Vega v. Davey

Filing 5

ORDER DISMISSING 1 Petition for Writ of Habeas Corpus without Leave to Amend for Failure to State a Cognizable Claim, DECLINING TO ISSUE A CERTIFICATE OF APPEALABILITY, and DIRECTING the CLerk to CLOSE the CASE signed by Magistrate Judge Sheila K. Oberto on 6/3/2014. CASE CLOSED. (Sant Agata, S)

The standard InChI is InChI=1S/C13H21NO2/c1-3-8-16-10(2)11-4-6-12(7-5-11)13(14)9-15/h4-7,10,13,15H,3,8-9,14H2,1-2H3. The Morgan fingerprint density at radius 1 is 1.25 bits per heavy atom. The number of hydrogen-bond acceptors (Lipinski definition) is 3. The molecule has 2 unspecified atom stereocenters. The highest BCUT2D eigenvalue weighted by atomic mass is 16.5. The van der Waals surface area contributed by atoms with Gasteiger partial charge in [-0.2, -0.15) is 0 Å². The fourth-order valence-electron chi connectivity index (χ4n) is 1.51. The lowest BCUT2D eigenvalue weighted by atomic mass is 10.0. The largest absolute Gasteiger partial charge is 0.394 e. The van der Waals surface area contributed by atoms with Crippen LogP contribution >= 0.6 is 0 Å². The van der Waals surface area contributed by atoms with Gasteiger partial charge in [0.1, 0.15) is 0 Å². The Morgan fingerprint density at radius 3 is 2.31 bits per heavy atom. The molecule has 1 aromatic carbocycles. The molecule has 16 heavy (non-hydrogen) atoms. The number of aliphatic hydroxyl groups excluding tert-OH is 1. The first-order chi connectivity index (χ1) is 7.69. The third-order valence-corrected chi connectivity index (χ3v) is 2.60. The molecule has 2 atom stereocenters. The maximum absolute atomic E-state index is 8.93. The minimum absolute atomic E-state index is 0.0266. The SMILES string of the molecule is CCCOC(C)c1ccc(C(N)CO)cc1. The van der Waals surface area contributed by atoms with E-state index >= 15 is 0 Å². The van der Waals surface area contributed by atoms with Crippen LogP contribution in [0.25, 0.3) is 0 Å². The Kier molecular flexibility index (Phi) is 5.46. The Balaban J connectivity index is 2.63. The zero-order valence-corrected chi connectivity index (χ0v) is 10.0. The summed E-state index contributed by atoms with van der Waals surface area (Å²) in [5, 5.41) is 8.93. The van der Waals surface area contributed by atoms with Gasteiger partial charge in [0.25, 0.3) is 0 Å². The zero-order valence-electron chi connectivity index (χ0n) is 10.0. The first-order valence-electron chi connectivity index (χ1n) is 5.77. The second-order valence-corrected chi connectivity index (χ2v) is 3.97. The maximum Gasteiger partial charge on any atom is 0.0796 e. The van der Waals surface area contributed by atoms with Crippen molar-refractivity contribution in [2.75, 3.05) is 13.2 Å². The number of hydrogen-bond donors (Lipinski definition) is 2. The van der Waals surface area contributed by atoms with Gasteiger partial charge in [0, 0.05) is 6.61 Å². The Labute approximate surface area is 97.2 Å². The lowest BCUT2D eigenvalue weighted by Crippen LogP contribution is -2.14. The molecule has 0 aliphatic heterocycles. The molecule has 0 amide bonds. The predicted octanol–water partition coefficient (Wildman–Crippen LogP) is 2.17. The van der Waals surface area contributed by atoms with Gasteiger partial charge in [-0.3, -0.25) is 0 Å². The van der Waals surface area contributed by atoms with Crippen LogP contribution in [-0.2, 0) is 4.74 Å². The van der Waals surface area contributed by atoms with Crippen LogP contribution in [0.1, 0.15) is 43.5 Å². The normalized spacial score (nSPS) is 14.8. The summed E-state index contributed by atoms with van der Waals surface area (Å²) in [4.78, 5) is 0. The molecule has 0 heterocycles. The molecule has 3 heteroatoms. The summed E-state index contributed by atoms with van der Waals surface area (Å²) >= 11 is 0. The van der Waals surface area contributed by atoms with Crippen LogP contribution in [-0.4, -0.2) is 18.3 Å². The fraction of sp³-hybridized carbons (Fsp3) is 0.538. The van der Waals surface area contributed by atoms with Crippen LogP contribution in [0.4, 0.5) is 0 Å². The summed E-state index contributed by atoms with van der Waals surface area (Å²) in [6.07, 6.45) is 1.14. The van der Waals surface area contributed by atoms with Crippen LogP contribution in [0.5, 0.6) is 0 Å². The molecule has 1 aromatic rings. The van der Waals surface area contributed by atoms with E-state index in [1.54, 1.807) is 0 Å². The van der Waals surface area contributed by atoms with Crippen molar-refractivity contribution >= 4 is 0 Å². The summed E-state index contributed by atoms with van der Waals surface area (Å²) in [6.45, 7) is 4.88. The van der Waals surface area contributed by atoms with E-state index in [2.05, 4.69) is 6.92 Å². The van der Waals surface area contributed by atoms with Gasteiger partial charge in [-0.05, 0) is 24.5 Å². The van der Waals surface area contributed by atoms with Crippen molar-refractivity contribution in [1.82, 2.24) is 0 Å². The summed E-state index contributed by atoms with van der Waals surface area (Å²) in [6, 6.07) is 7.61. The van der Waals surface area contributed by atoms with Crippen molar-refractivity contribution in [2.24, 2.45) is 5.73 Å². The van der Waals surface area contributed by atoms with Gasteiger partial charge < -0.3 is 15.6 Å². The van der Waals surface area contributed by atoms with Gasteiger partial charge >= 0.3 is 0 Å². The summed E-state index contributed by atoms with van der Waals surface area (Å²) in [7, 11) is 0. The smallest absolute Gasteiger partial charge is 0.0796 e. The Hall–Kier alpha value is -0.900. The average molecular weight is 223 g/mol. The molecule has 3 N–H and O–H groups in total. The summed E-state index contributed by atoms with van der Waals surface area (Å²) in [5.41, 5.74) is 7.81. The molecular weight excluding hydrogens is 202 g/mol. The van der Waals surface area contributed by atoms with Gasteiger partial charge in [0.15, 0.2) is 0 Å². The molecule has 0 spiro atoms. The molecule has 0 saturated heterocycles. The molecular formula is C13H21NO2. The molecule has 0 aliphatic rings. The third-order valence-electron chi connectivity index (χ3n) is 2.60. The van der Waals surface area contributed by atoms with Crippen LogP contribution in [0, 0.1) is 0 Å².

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1 2 3 4 5 6 7 UNITED STATES DISTRICT COURT 8 EASTERN DISTRICT OF CALIFORNIA 9 10 11 FRANCISCO VEGA, JR., Case No. 1:14-cv-00660-SKO-HC 12 ORDER DISMISSING THE PETITION FOR WRIT OF HABEAS CORPUS WITHOUT LEAVE TO AMEND FOR FAILURE TO STATE A COGNIZABLE CLAIM (D0C. 1), DECLINING TO ISSUE A CERTIFICATE OF APPEALABILITY, AND DIRECTING THE CLERK TO CLOSE THE CASE Petitioner, 13 v. 14 15 DAVE DAVEY, Warden, 16 Respondent. 17 18 19 20 21 22 23 24 25 26 27 28 Petitioner is a state prisoner proceeding pro se and in forma pauperis with a petition for writ of habeas corpus pursuant to 28 U.S.C. § 2254. Pursuant to 28 U.S.C. § 636(c)(1), Petitioner has consented to the jurisdiction of the United States Magistrate Judge to conduct all further proceedings in the case, including the entry of final judgment, by manifesting Petitioner’s consent in a writing signed by Petitioner and filed by Petitioner on May 16, 2014. Pending before the Court is the petition, which was filed on May 5, 2014. I. Screening the Petition Rule 4 of the Rules Governing ' 2254 Cases in the United States 1 1 District Courts (Habeas Rules) requires the Court to make a 2 preliminary review of each petition for writ of habeas corpus. The 3 Court must summarily dismiss a petition "[i]f it plainly appears 4 from the petition and any attached exhibits that the petitioner is 5 not entitled to relief in the district court....@ Habeas Rule 4; 6 O=Bremski v. Maass, 915 F.2d 418, 420 (9th Cir. 1990); see also 7 Hendricks v. Vasquez, 908 F.2d 490 (9th Cir. 1990). Habeas Rule 8 2(c) requires that a petition 1) specify all grounds of relief 9 available to the Petitioner; 2) state the facts supporting each 10 ground; and 3) state the relief requested. Notice pleading is not 11 sufficient; the petition must state facts that point to a real 12 possibility of constitutional error. Rule 4, Advisory Committee 13 Notes, 1976 Adoption; O=Bremski v. Maass, 915 F.2d at 420 (quoting 14 Blackledge v. Allison, 431 U.S. 63, 75 n.7 (1977)). Allegations in 15 a petition that are vague, conclusory, or palpably incredible are 16 subject to summary dismissal. Hendricks v. Vasquez, 908 F.2d at 17 491. 18 The Court may dismiss a petition for writ of habeas corpus 19 either on its own motion under Habeas Rule 4, pursuant to the 20 respondent's motion to dismiss, or after an answer to the petition 21 has been filed. Advisory Committee Notes to Habeas Rule 8, 1976 22 Adoption; see, Herbst v. Cook, 260 F.3d 1039, 1042-43 (9th Cir. 23 2001). However, a petition for habeas corpus should not be 24 dismissed without leave to amend unless it appears that no tenable 25 claim for relief can be pleaded were such leave granted. Jarvis v. 26 Nelson, 440 F.2d 13, 14 (9th Cir. 1971). 27 Here, Petitioner alleges that he is an inmate of the California 28 State Prison at Corcoran, California, serving a sentence of life 2 1 without the possibility of parole imposed by the Superior Court of 2 the State of California, County of Santa Clara, for murder with 3 special circumstances sustained on or about May 23, 2008. 4 Petitioner alleges he has suffered violations of state visiting 5 regulations and state statutes due to his prison’s failure to give 6 inmates sufficient opportunities to visit with their visitors. 7 Petitioner seeks an increase in the number of visiting tables and in 8 the duration and frequency of visits. 9 10 II. Conditions of Confinement This Court has a duty to determine its own subject matter 11 jurisdiction, and lack of subject matter jurisdiction can be raised 12 on the Court’s own motion at any time. Fed. R. Civ. P. 12(h)(3); 13 CSIBI v. Fustos, 670 F.2d 134, 136 n.3 (9th Cir. 1982) (citing City 14 of Kenosha v. Bruno, 412 U.S. 507, 511-512 (1973)). 15 A court will not infer allegations supporting federal 16 jurisdiction. A federal court is presumed to lack jurisdiction 17 unless the contrary affirmatively appears; thus, federal subject 18 matter jurisdiction must always be affirmatively alleged. Fed. R. 19 Civ. P. 8(a); Stock West, Inc. v. Confederated Tribes of the 20 Colville Reservation, 873 F.2d 1221, 1225 (9th Cir. 1989). 21 A federal court may only grant a state prisoner’s petition for 22 writ of habeas corpus if the petitioner can show "he is in custody 23 in violation of the Constitution or laws or treaties of the United 24 States." 28 U.S.C. § 2254(a). A habeas corpus petition is the 25 correct method for a prisoner to challenge the legality or duration 26 of his confinement. Badea v. Cox, 931 F.2d 573, 574 (9th Cir. 1991) 27 (quoting Preiser v. Rodriguez, 411 U.S. 475, 485 (1973)); Advisory 28 Committee Notes to Habeas Rule 1, 1976 Adoption. 3 1 In contrast, a civil rights action pursuant to 42 U.S.C. § 1983 2 is the proper method for a prisoner to challenge the conditions of 3 that confinement. McCarthy v. Bronson, 500 U.S. 136, 141 42 (1991); 4 Preiser, 411 U.S. at 499; Badea, 931 F.2d at 574; Advisory Committee 5 Notes to Habeas Rule 1, 1976 Adoption. 6 Regarding prison disciplinary proceedings, a constitutional 7 claim concerning the application of rules administered by a prison 8 or penal administrator that challenges the duration of a sentence is 9 a cognizable claim of being in custody in violation of the 10 Constitution pursuant to 28 U.S.C. §2254. See, e.g., Superintendent 11 v. Hill, 472 U.S. 445, 454 (1985) (determining procedural due 12 process claim concerning loss of time credits resulting from 13 disciplinary procedures and findings). The Supreme Court has held 14 that challenges to prison disciplinary adjudications that have 15 resulted in a loss of time credits must be raised in a federal 16 habeas corpus action and not in a § 1983 action because such a 17 challenge is to the very fact or duration of physical imprisonment, 18 and the relief sought is a determination of entitlement of immediate 19 or speedier release. Preiser v. Rodriguez, 411 U.S. 475, 500. 20 Thus, such claims are within the core of habeas corpus jurisdiction. 21 Cases in this circuit have recognized a possibility of habeas 22 jurisdiction in suits that do not fall within the core of habeas 23 corpus. Bostic v. Carlson, 884 F.3d 1267 (9th Cir. 1989) 24 (expungement of disciplinary finding likely to accelerate 25 eligibility for parole); Docken v. Chase, 393 F.3d 1024 (9th Cir. 26 2004) (a claim challenging the constitutionality of the frequency of 27 parole reviews, where the prisoner was seeking only equitable 28 relief, was held sufficiently related to the duration of 4 1 confinement). However, relief pursuant to § 1983 remains an 2 appropriate remedy for claims concerning administrative decisions 3 made in prison where success would not necessarily imply the 4 invalidity of continuing confinement. Docken v. Chase, 393 F.3d at 5 1030 (characterizing Neal v. Shimoda, 131 F.3d 818 (9th Cir. 1997) 6 as holding that a § 1983 suit is an appropriate remedy for 7 challenges to conditions [there, administrative placement in a sex 8 offender program affecting eligibility for parole] which do not 9 necessarily imply the invalidity of continuing confinement); Ramirez 10 v. Galaza, 334 F.3d 850, 852, 858 (9th Cir. 2003). 11 Here, Petitioner’s claims do not relate to or affect the 12 duration of his confinement; they concern only the conditions of his 13 confinement. Petitioner has submitted complete documentation of his 14 attempts to exhaust administrative and state court remedies with 15 respect to his claims, but neither Petitioner’s express allegations 16 nor the submissions contain specific facts that demonstrate that as 17 a result of the challenged procedures, the legality or duration of 18 Petitioner’s confinement, as distinct from the conditions of his 19 confinement, was affected. 20 Thus, the Court concludes that Petitioner has failed to state 21 facts that would entitle him to relief in a proceeding pursuant to 22 28 U.S.C. § 2254 because this Court’s review is limited to matters 23 that would affect the legality or duration of Petitioner’s 24 confinement. 25 III. Remedy 26 Because Petitioner has already submitted complete documentation 27 of the challenged process, it does not appear possible that if leave 28 to amend were granted, Petitioner could allege a tenable claim 5 1 relating to the legality or duration of his confinement. 2 Accordingly, Petitioner’s habeas petition will be dismissed without 3 leave to amend. 4 Although the Court lacks habeas corpus jurisdiction over the 5 claims concerning conditions of confinement, the Court could 6 construe Petitioner’s claims as a civil rights complaint brought 7 pursuant to 42 U.S.C. § 1983. 8 249, 251 (1971). See, Wilwording v. Swenson, 404 U.S. However, the Court declines to construe the 9 petition as a civil rights complaint because of various differences 10 in the procedures undertaken in habeas proceedings on the one hand, 11 and civil rights actions on the other. 12 First, if the petition were converted to a civil rights 13 complaint, Petitioner would be obligated to pay the $350 filing fee 14 for a civil action, whether in full or through withdrawals from his 15 prison trust account in accordance with the availability of funds. 16 28 U.S.C. '' 1914, 1915(b). The dismissal of this action at the 17 pleading stage would not terminate Petitioner's duty to pay the $350 18 filing fee. Here, the petition was not accompanied by the $350 19 filing fee. 20 Another omission from the petition that affects the Court’s 21 decision not to construe it as a civil rights complaint is 22 Petitioner’s failure to identify the capacity in which the named 23 respondent would be sued for purposes of a civil rights claim, which 24 is critical to the issue of sovereign immunity. Additionally, if 25 the petition were converted to a civil rights complaint, the Court 26 would be obligated to screen it pursuant to the screening provisions 27 of the Prisoner Litigation Reform Act of 1995. 28 1915A(b); 42 U.S.C. § 1997e(c)(1). 6 28 U.S.C. § It is not clear that all of 1 Petitioner’s allegations state civil rights claims. If the pleading 2 ultimately were dismissed for failure to state a claim upon which 3 relief may be granted, such a dismissal could count as a “strike” 4 against Petitioner for purposes of 28 U.S.C. § 1915(g) and any 5 future civil rights action he might bring. 6 Based on the foregoing, the court concludes that the petition 7 must be dismissed so Petitioner himself may determine whether or not 8 he wishes to raise his present claims through a properly submitted 9 civil rights complaint. 10 IV. Certificate of Appealability 11 Unless a circuit justice or judge issues a certificate of 12 appealability, an appeal may not be taken to the Court of Appeals 13 from the final order in a habeas proceeding in which the detention 14 complained of arises out of process issued by a state court. 28 15 U.S.C. ' 2253(c)(1)(A); Miller-El v. Cockrell, 537 U.S. 322, 336 16 (2003). A district court must issue or deny a certificate of 17 appealability when it enters a final order adverse to the applicant. 18 Rule 11(a) of the Rules Governing Section 2254 Cases. 19 A certificate of appealability may issue only if the applicant 20 makes a substantial showing of the denial of a constitutional right. 21 ' 2253(c)(2). Under this standard, a petitioner must show that 22 reasonable jurists could debate whether the petition should have 23 been resolved in a different manner or that the issues presented 24 were adequate to deserve encouragement to proceed further. Miller- 25 El v. Cockrell, 537 U.S. at 336 (quoting Slack v. McDaniel, 529 U.S. 26 473, 484 (2000)). A certificate should issue if the Petitioner 27 shows that jurists of reason would find it debatable whether: (1) 28 the petition states a valid claim of the denial of a constitutional 7 1 right, and (2) the district court was correct in any procedural 2 ruling. Slack v. McDaniel, 529 U.S. 473, 483-84 (2000). In determining this issue, a court conducts an overview of the 3 4 claims in the habeas petition, generally assesses their merits, and 5 determines whether the resolution was debatable among jurists of 6 reason or wrong. Id. An applicant must show more than an absence 7 of frivolity or the existence of mere good faith; however, the 8 applicant need not show that the appeal will succeed. Miller-El v. 9 Cockrell, 537 U.S. at 338. Here, it does not appear that reasonable jurists could debate 10 11 whether the petition should have been resolved in a different 12 manner. Petitioner has not made a substantial showing of the denial 13 of a constitutional right. Accordingly, the Court will not issue a 14 certificate of appealability. 15 V. Disposition 16 Based on the foregoing, it is ORDERED that: 17 1) The petition for writ of habeas corpus is DISMISSED without 18 leave to amend for Petitioner’s failure to state facts that would 19 entitle him to relief in a proceeding pursuant to 28 U.S.C. § 2254; 2) The Court DECLINES to issue a certificate of appealability; 20 21 and 22 3) The Clerk is DIRECTED to close the action because the 23 dismissal terminates it in its entirety. 24 25 26 IT IS SO ORDERED. 27 28 Dated: June 3, 2014 /s/ Sheila K. Oberto UNITED STATES MAGISTRATE JUDGE 8